Traditionally, resuscitation for hypovolemia caused by hemorrhage started with the infusion of crystalloids and RBCs. However, evidence suggests that aggressive “hemostatic” resuscitation, using blood products including plasma and platelets, can lead to improved outcomes in the setting of massive hemorrhage (6). High-volume isolated RBC or excessive crystalloid resuscitation can result in dilutional coagulopathy and/or thrombocytopenia in which the patient’s coagulation proteins and platelets become significantly diluted. Particular attention should be paid to fibrinogen, which is a positive predictor for severe postpartum hemorrhage when levels fall below 200 mg/dL (7).
The combination of dilutional coagulopathy and thrombocytopenia creates additional challenges in achieving adequate hemostasis which in turn necessitate more RBC transfusion.
Unrecognized dilutional coagulopathy and thrombocytopenia will ultimately result in uncontrollable bleeding, which increases morbidity and mortality.
Massive transfusion protocol (MTP) is designed to address events where large-volume transfusions are required. The primary goal is the early administration of blood products. MTPs were designed specifically for trauma settings. However, over time, institutions have developed protocols for other settings including obstetrical hemorrhage. In obstetrical patients, special consideration should be given to address the need for fibrinogen early in resuscitation, in addition to choosing the blood components necessary to prevent and/or correct dilutional coagulopathy and thrombocytopenia. MTPs are designed to issue blood components in predetermined ratios until deactivation or transition to goal-directed resuscitation can be performed.
MTP development for obstetrical patients should involve a multidisciplinary team including obstetrics, anesthesia, transfusion medicine/blood bank, nursing, and surgical personnel.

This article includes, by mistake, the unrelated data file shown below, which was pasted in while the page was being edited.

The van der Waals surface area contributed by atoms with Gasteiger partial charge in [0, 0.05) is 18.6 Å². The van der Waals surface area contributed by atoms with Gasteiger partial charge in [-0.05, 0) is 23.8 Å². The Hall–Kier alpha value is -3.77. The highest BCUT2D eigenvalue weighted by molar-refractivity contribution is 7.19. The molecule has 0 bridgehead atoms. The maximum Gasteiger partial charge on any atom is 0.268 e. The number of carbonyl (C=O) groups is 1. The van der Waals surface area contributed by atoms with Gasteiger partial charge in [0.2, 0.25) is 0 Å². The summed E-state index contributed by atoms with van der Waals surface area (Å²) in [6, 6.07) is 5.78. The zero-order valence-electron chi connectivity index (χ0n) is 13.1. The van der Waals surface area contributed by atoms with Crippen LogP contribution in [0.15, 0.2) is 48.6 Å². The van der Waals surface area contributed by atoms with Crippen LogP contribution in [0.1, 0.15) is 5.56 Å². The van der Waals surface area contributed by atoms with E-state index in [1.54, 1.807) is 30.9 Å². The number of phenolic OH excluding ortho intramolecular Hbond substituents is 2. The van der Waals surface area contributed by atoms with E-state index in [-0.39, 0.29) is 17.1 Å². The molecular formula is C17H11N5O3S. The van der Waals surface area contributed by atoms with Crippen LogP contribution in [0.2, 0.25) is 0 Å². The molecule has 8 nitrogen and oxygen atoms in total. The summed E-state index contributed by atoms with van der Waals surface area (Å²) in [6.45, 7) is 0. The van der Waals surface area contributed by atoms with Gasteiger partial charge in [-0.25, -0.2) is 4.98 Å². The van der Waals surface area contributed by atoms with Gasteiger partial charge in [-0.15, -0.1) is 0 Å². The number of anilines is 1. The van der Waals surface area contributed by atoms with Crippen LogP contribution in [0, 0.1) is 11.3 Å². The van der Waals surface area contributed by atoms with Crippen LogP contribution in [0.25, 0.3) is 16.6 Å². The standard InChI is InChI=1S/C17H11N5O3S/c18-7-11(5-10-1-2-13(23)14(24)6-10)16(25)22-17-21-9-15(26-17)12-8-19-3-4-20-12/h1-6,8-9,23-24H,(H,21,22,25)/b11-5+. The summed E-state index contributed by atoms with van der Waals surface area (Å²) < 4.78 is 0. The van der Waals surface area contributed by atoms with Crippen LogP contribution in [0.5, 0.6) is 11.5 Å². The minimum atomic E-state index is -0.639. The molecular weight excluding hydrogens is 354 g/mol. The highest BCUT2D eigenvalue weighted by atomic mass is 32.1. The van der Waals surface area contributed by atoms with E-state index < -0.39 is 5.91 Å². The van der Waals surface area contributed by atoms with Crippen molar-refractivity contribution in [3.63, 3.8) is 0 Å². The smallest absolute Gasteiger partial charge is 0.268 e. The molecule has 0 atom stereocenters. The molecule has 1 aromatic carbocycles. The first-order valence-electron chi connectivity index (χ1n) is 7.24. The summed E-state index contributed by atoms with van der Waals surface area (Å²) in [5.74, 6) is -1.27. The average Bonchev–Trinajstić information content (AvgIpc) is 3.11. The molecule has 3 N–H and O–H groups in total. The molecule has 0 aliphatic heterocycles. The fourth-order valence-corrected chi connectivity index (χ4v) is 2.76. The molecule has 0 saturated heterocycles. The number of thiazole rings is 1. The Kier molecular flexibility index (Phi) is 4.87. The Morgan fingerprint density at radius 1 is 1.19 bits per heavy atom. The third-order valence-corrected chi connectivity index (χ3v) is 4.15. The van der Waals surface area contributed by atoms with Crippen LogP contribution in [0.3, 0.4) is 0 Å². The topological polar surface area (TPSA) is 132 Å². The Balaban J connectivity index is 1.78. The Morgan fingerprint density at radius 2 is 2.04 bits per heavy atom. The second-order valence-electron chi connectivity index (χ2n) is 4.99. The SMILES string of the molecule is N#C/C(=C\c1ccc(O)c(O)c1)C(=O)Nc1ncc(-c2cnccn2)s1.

The physical signs and symptoms for hemorrhagic shock mirror those seen in other clinical settings and may include:
Blue lips and fingernails
Low to no urine output
Confusion or loss of consciousness
Although visual estimation of blood loss has been used in the setting of obstetric hemorrhage, this method of hemorrhage assessment is subjective and can be extremely variable. Blood loss in the setting of massive hemorrhage can be underestimated despite the implementation of visual tools designed to assist in blood loss estimates. Whenever possible, quantitative measurements of blood loss should be performed (8).
Successful quantification of blood loss requires both the use of direct measurements and a protocol for collecting and reporting these data.
Several items have been suggested for assisting in quantification, including the following:
Graduated underbuttocks drapes (vaginal delivery)
Measured suction canisters (cesarean delivery)
Dry weights of all items that may become saturated with blood
Weights of all clots and any items that are saturated with blood
Accurate recording of irrigation fluid volumes (cesarean delivery)
Quantification of blood loss should continue until active bleeding has ceased or for as long as the patient remains unstable after >1 L of hemorrhage (8).
Early tracking of blood loss may allow for quicker recognition of the development of massive hemorrhage.